The Burdens of Brotherhood: Jews and Muslims from North Africa to France
Harvard University Press
In The Burdens of Brotherhood, a study of unprecedented chronological and thematic breadth in its field, Ethan Katz examines the relations between Jews and Muslims in France throughout the twentieth century. Katz provides numerous case studies and draws conclusions about specific situations as well as general patterns. Three French cities are highlighted in particular: Paris, the capital; Marseille, the main gate to France; and Strasbourg, with its unique Alsacian history. Katz shows how Jewish-Muslim relations were influenced by the different legal, economic, and cultural conditions of the two religious groups in France; he also explores the influence of external political situations including the Arab-Israeli conflict.
Katz begins by examining the Jews and Muslims who fought in the French army during World War I. These soldiers often hoped that their futures would benefit from their military service. During the interwar period, however, immigrants from North Africa encountered different conditions in France due to the fact that many immigrant Jews were French citizens; promises made to Muslim servicemen were slower to materialize. During WWII, the condition of the Jews became worse than that of the Muslims due to anti-Jewish racial legislation.
Katz then turns to the implications of the struggle for independence on North African Jews, and the resulting increase in North African immigration to France. Jewish immigrants received help from the French authorities as well as from Jewish organizations. The obstacles faced by Muslim immigrants resulted in more a difficult assimilation process, worse living and economic conditions, and a lower level of education—all of which widened the gulf between the Muslim and Jewish communities and eventually worsened their relations. Differing attitudes to the Arab-Israeli conflict, the establishment of the state of Israel, and the wars between Israel and Arab states and the Palestinians all added to the tension. France's increasingly anti-Israeli politics following the 1967 War also had severe implications on the attitudes of Muslims in France towards Jews.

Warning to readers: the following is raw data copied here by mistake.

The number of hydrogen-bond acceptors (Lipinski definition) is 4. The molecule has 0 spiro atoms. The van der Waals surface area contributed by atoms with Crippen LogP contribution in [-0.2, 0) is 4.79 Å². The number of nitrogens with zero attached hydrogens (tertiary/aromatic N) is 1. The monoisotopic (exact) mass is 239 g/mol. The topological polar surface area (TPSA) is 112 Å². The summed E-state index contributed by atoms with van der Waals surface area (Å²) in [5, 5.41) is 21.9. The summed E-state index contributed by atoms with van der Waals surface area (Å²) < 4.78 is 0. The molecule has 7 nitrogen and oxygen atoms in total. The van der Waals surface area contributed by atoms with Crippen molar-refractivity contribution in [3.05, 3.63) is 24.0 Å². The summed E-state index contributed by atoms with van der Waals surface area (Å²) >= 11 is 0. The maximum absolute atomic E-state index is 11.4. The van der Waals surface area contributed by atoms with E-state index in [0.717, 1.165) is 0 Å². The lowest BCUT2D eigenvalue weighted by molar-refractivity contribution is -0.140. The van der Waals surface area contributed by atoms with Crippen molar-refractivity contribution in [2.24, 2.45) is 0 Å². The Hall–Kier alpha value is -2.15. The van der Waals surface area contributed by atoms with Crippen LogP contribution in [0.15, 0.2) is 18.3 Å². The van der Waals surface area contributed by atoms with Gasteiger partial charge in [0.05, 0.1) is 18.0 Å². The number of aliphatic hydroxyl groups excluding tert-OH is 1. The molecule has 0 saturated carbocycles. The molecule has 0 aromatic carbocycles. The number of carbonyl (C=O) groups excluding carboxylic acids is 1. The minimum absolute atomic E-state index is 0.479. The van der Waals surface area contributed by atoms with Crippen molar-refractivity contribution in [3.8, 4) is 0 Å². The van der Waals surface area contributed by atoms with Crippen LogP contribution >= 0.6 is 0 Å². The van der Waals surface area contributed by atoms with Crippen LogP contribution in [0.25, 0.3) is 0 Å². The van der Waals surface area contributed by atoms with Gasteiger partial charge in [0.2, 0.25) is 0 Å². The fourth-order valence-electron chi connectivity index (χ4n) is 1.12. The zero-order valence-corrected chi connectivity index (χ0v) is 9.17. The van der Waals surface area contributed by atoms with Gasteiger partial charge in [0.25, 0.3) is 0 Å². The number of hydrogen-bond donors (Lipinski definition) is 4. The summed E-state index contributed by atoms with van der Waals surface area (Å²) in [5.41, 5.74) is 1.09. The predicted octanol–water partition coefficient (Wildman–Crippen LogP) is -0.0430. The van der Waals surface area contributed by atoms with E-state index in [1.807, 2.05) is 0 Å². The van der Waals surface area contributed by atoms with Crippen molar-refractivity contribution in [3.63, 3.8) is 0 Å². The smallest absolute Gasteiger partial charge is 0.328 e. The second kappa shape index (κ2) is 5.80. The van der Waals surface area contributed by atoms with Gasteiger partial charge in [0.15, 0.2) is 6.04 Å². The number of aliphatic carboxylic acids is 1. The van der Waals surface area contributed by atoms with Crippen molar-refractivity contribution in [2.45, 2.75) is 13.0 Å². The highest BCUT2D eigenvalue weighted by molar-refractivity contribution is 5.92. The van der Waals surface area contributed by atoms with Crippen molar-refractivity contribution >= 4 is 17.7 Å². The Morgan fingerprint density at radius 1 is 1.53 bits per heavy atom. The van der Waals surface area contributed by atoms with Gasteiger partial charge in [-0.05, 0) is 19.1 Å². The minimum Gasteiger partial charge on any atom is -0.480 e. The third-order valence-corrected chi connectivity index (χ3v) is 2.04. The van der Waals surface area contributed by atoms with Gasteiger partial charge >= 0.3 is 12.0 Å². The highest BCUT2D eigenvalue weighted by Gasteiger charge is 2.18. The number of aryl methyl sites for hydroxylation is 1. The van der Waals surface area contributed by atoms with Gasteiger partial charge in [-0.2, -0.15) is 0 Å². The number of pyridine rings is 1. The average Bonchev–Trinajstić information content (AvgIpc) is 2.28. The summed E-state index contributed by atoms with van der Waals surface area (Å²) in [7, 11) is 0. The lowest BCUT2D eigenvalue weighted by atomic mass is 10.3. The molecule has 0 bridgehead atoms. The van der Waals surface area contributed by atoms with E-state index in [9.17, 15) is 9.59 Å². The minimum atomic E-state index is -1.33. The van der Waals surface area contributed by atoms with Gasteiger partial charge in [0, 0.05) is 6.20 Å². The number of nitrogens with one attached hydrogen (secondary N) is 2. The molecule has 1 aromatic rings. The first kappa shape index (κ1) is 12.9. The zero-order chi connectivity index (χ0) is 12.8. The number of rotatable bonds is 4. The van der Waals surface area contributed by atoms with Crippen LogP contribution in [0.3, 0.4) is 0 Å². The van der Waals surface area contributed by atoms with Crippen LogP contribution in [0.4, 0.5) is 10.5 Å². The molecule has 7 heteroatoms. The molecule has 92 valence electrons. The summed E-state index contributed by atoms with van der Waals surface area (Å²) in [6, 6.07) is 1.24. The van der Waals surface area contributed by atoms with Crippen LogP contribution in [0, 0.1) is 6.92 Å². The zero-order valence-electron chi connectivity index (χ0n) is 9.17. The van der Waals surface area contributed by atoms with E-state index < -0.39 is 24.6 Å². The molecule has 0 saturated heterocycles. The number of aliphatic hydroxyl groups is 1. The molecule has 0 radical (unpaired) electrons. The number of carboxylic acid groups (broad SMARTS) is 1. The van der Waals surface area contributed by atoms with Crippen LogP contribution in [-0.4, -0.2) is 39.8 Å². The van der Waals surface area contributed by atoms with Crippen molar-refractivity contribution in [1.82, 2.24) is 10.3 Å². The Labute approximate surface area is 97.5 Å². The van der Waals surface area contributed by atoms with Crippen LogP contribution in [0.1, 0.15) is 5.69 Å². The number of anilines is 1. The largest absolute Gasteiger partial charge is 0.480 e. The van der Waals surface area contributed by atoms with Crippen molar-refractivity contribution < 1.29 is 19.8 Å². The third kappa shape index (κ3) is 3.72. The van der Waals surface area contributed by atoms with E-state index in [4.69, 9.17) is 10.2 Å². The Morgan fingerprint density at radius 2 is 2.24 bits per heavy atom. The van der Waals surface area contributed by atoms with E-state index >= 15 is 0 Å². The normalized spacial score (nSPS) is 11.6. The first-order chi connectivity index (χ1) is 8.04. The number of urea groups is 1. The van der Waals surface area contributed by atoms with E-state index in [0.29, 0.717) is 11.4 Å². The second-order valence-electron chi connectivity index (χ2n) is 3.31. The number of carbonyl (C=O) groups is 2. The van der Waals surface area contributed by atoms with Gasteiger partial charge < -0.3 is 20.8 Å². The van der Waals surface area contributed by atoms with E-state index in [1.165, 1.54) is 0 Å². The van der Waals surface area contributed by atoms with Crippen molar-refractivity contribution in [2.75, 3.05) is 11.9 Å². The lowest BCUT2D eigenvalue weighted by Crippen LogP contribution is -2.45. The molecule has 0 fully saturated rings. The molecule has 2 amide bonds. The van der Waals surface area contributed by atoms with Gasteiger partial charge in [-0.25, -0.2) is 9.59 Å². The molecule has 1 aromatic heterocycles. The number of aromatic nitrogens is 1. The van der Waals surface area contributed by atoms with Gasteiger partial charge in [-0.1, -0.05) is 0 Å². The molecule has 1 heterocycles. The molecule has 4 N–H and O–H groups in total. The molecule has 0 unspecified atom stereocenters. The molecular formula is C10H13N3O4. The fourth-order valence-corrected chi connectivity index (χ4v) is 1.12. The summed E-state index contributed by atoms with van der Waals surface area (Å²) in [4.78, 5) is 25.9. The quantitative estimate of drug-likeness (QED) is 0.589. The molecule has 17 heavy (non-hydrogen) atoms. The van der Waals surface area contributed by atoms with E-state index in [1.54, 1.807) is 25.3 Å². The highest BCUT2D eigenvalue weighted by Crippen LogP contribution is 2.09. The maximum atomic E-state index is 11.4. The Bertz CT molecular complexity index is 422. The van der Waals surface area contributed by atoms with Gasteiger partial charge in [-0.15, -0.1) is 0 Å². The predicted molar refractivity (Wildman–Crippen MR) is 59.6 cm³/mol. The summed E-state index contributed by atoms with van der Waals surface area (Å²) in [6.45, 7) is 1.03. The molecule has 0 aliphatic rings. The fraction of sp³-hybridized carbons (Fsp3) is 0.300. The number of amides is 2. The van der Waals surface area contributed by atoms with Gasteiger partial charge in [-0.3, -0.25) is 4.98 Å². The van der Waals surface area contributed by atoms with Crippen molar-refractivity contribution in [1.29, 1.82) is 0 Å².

Nonetheless, as is emphasized throughout the book, the two groups originally shared a bond that was fostered by their common backgrounds. Jews and Muslims often patronized the same shops, cafes, restaurants, and musical events. With the growing rift, daily contact between Jews and Muslims decreased. This estrangement resulted, at times, in violence and riots.
The Burdens of Brotherhood is based on extensive archival research, interviews, Jewish and Muslim media, and other primary sources. The analysis of contemporary media in particular enlivens this narrative, as do the interviews Katz conducts with French Jews and Muslims. The author’s grasp of the interconnections between local developments in French communities, French politics, and international issues make this book particularly noteworthy. Thanks to its broad view, rich and diverse sources, and the issues it tackles in depth, The Burdens of Brotherhood is an important and highly readable study.